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All Rules in Horror Storytelling

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How to Scare Players

Source Horror Adventures pg. 201
Numerous guides, stories, and films exist that can help GMs tell a better horror story. However, few explicitly help a GM run better horror adventures. Telling a great story is only part of a horror adventure. The GM still runs a Pathfinder game, and unlike most horror stories, this means the players are not just her audience but also the stars of her story. While she wants to terrify the characters, she wants to give the players the opportunity to dread something as well—to share a sympathetic sort of fear with their characters. While the game’s atmosphere can contribute to players’ fear, a GM can also subtly alter the roleplaying game experience to sow suspicion and dismay. The following techniques are essentially GM special effects and are best used sparingly.

Secrets and Suspicion

Source Horror Adventures pg. 201
Players occasionally learn things at different times or find themselves in cahoots with the GM regarding some larger plot. Rather than trying to hide that one player has secret information, consider broadcasting it. As soon as the players know they don’t share an even footing, matters of trust and suspicion become a choice rather than a foregone conclusion. Consider the following techniques to build suspicion between players.

The Secret: The GM has one player step outside of the room with her or otherwise out of earshot of the other players. She then provides him with secret information he’s learned during the course of play or something only he’s noticed. She possibly gets a brief response, then as swiftly as possible, they return to the game table. How and whether that information is shared with the rest of the party is up to the player—but now everyone knows that something special happened to him.

The Bluff: The GM pulls a player away from the table and asks him how he thinks the game is going, or how his day is, or tells him there’s nothing special to reveal. Then they return to the game. Now all the other players think the player has a secret. Even if the player tells the truth and explains that he was pulled away for no reason, who in the party’s going to believe him?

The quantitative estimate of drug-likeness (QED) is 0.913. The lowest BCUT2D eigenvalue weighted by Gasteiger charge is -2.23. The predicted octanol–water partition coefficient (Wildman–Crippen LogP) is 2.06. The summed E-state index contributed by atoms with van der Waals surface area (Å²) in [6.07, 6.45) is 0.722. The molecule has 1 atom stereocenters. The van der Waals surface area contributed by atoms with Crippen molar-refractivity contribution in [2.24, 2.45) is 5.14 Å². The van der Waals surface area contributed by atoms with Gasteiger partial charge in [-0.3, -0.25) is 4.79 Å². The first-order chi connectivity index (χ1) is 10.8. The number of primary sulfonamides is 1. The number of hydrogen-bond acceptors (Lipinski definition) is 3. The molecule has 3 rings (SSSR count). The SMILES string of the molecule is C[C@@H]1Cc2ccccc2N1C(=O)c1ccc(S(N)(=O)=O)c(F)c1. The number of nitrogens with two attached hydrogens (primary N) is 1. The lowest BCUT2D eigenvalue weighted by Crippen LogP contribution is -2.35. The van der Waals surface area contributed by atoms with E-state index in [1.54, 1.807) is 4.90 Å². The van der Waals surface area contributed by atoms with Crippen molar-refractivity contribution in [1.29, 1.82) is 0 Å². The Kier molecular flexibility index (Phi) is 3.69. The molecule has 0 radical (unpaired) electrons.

The Observation: The GM pulls a player away and tells him something inconsequential—maybe that his character feels like rats are staring at him, that he never noticed the hint of blond in the bard’s hair, or that all the fallen leaves seem to point to the west. Now the player has to wonder whether this is a meaningful secret or just a random observation. Maybe he fixates on it—especially if the GM encourages him to do so. Perhaps he mentions it to the other players, at which point the GM can decide whether to confirm the observation and have the other characters notice too, or to deny it, causing the other characters to mistrust the observer and causing the observer to mistrust her. This works particularly well if a single character has become slightly unhinged or if one character is legitimately more perceptive than the others.

The Shell Game: Combining the techniques above, the GM calls each player away from the table one at a time. She tells one character something relevant, but provides the others with either nothing or pointless observations. The players who got nothing now have to wonder if they were the only ones, while the player who learned a secret has to wonder what other players learned. This works well in situations where one player has become the GM’s coconspirator—perhaps via an enchantment effect on the player’s character or by the PC being replaced by a monster.

Dice and Other Deceits

Source Horror Adventures pg. 202
Much of the structure of a Pathfinder game can seem like a foregone conclusion. But in a horror game, nothing need be sacred. Consider manipulating the fundamental activities of the game to keep the players off guard.

The Mystery Roll: The GM asks a player to roll a d20 and makes a show of noting the result. When the player asks what the roll was for, the GM tells him not to worry about it. She might not need this roll for anything at all, but the players won’t know that. This works particularly well for refocusing the attention of distracted players.

The Stolen Check: The GM rolls a d20 and asks a player what his Perception modifier is. She notes the result. Repeat for the entire group—or not. This could just be a technique to make the players wonder if they’ve missed something, or it could be a legitimate hidden check (there are even several sorts of rolls that generally dictate that they are rolled by the GM). This trick works best when used in both ways throughout a game, leaving the players wondering about any given stolen check. As a variation, the GM might have the players roll 10 Perception checks at the start of the session and keep the results on hand. During the adventure, don’t ask players to roll Perception checks, just reference the existing bank for results. That way the players won’t know whether they rolled well and noticed all there is or poorly enough that they should search again.